On Saturday, Kuwait’s Emir signed two decrees giving pardons and reducing sentences for 35 dissidents, fulfilling a key demand of opposition lawmakers who have been stuck in a months-long confrontation with the government, according to Reuters.
In October, Emir Sheikh Nawaf al-Ahmad al-Sabah opened the way for an amnesty for lawmakers and former MPs, which the opposition has made a condition to overcome a political standoff that has blocked the affluent Gulf state’s planned budgetary reforms.
The decision, which was published in the Official Bulletin, overturned prison sentences handed down to 11 parliamentarians, including Musallam al-Barrak, Jamaan al-Harbesh, and Faisal al-Muslim, for storming the parliament building during the Arab Spring demonstrations in 2011.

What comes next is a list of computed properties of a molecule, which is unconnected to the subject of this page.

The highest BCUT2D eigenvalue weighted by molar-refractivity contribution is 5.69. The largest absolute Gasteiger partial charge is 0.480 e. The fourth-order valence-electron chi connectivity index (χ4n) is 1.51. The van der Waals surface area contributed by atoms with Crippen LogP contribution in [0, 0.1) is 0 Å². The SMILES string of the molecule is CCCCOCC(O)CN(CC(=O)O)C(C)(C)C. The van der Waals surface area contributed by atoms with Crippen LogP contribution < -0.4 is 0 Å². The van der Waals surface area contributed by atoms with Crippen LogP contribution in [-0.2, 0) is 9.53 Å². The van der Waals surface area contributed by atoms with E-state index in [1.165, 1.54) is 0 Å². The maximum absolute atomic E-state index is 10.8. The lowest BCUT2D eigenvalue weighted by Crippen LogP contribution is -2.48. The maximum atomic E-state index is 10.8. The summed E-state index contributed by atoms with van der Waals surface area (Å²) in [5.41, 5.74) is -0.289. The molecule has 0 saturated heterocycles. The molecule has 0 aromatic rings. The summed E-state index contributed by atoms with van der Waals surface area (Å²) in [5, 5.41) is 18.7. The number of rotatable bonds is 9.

Since leaving Kuwait, the dissidents have been living in self-imposed exile in Turkey, accusing the government of corruption and inefficiency.
Members of the so-called “Abdali Cell,” which was disbanded in 2015, were also pardoned by the Emir for espionage for Iran and the Lebanese Hezbollah.
Kuwait’s administration presented its resignation to the Emir on Monday, as officials attempt to resolve conflicts with the parliament that have hindered economic reforms and stressed the state’s finances in the face of low oil prices and the COVID-19 pandemic.
Emir Sheikh Nawaf al-Ahmed al-Sabah accepted on Sunday the resignation of the government according to state news agency.